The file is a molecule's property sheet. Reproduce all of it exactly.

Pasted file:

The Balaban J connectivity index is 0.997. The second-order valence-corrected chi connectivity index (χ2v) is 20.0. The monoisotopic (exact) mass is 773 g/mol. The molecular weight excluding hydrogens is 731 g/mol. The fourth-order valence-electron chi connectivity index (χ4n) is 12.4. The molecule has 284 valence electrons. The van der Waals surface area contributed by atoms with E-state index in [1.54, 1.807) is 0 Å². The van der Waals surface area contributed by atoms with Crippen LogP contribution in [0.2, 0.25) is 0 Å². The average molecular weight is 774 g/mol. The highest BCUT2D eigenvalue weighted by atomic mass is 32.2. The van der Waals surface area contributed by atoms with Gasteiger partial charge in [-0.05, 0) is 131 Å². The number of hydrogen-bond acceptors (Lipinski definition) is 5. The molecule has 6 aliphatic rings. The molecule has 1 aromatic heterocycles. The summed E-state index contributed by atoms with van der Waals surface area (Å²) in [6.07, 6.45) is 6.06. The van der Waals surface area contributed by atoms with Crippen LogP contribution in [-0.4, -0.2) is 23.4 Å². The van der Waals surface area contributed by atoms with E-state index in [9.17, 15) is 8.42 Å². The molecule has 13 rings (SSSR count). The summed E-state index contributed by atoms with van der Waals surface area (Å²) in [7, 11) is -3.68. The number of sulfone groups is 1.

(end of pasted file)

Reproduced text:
The Balaban J connectivity index is 0.997. The second-order valence-corrected chi connectivity index (χ2v) is 20.0. The monoisotopic (exact) mass is 773 g/mol. The molecular weight excluding hydrogens is 731 g/mol. The fourth-order valence-electron chi connectivity index (χ4n) is 12.4. The molecule has 284 valence electrons. The van der Waals surface area contributed by atoms with E-state index in [1.54, 1.807) is 0 Å². The van der Waals surface area contributed by atoms with Crippen LogP contribution in [0.2, 0.25) is 0 Å². The average molecular weight is 774 g/mol. The highest BCUT2D eigenvalue weighted by atomic mass is 32.2. The van der Waals surface area contributed by atoms with Gasteiger partial charge in [-0.05, 0) is 131 Å². The number of hydrogen-bond acceptors (Lipinski definition) is 5. The molecule has 6 aliphatic rings. The molecule has 1 aromatic heterocycles. The summed E-state index contributed by atoms with van der Waals surface area (Å²) in [6.07, 6.45) is 6.06. The van der Waals surface area contributed by atoms with Crippen LogP contribution in [-0.4, -0.2) is 23.4 Å². The van der Waals surface area contributed by atoms with E-state index in [9.17, 15) is 8.42 Å². The molecule has 13 rings (SSSR count). The summed E-state index contributed by atoms with van der Waals surface area (Å²) in [7, 11) is -3.68. The number of sulfone groups is 1.